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Entrepreneurial Capitalism and Innovation:
A History of Computer Communications 1968-1988
By James Pelkey

Entrepreneurial Capitalism & Innovation:
A
History of Computer Communications
1968 -1988
By James Pelkey

This history is organized by three co-evolving market sectors and also standards making.
An overview of the schema is presented in the Introduction.

DATA COMMUNICATON
Ch. 1: Emergence
Ch. 3: Competition
Ch. 5: Market Order
Ch. 11: Adaptation

NETWORKING
Ch. 2: Vision
Ch. 4: Arpanet
Ch. 6: Diffusion
Ch. 7: Emergence
Ch 8: Completion
Ch. 10: Market Order

STANDARDS
Ch. 9: Creation

INTERNETWORKING
Ch. 12: Emergence

 

 

Chapter 10
Networking: LANs 1983 – 1986
LANs Over Data PBX

10.30     Codex

Selling LANs proved to be much more difficult than management of Codex had imagined. In 1985, the lure of heading a high-profile start-up was too tempting and Murray Bolt left Codex for the fourth generation CBX firm, Ztel Corporation. James Storey, president of Codex, turned to John Pugh to replace Bolt. Pugh remembers:

“It wasn't all Murray's fault, a lot of it was the company couldn't afford to put the money into it. I came in and the first thing I did was get rid of the head of marketing, because he had no background in local area networking. I brought in another guy that had a limited background. And I essentially had to get rid of him, too, because he just didn't bring enough expertise. We were foundering from a marketing standpoint. I think we had good engineers. But we couldn't define the programs well enough so that they would stick. And at the same time, I was suffering from funding.”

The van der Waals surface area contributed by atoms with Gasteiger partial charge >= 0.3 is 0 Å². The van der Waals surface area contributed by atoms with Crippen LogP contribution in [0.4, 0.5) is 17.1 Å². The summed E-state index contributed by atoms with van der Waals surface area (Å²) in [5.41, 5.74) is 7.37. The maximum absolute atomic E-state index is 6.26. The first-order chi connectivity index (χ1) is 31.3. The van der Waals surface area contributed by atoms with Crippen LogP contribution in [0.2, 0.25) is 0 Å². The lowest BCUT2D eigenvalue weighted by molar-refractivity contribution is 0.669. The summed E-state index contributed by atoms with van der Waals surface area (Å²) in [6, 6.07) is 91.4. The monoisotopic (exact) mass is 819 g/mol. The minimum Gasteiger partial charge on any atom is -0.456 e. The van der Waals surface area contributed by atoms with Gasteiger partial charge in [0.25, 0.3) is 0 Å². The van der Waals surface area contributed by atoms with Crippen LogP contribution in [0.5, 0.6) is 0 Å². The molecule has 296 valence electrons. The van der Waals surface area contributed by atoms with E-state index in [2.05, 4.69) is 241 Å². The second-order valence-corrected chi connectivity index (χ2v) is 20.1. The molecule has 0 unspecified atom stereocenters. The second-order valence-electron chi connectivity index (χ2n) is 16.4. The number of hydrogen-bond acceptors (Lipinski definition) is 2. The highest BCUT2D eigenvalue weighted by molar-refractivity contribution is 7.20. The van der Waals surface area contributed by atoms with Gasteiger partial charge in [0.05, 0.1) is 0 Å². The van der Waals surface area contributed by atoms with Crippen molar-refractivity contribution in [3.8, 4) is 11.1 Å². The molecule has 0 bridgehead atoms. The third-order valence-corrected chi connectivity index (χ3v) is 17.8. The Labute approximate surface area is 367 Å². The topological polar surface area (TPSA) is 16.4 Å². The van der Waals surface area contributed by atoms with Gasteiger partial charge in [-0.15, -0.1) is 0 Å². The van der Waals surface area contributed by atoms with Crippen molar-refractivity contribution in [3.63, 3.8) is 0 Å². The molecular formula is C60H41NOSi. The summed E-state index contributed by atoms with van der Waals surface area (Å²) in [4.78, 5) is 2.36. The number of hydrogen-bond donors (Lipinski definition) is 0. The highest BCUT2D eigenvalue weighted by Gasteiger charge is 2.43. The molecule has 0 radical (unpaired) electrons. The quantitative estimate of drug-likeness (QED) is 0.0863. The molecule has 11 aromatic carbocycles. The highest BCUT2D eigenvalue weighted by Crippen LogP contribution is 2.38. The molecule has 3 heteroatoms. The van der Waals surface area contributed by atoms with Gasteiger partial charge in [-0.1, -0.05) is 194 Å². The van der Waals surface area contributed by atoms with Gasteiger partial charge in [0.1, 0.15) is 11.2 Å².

Then Codex realized they could not sell the product they were OEMing from Ungermann-Bass, especially when competing for the same customer. Again Pugh recalls:

“It was a great deal of investment on our part to get Ungermann-Bass started. The problem was we kept competing. They were in the process of developing their product line and broadening their product line and for us to bring in ….. we just couldn't keep up with them. We could not evaluate their product and sell it on a timely basis.  Their salesman was always out ahead of us saying, "You need that, fine, we'll give you that."

We started doing our own product line that was going to use some of the Ungermann-Bass software that we paid them a license for. And we brought our own line in, and we started focusing on that. And the idea was eventually to move Ungermann-Bass out and have our own product line. About the middle of that, Storey left and Motorola moved John Locket up as president.”

The lack of revenue, when combined with high expenses and many other profitable, and more strategic, products to invest in, led to more changes. Pugh remembers:

“So the focus in terms of the LAN business started going down.”

By 1987, Codex had attempted and failed to enter the LAN business.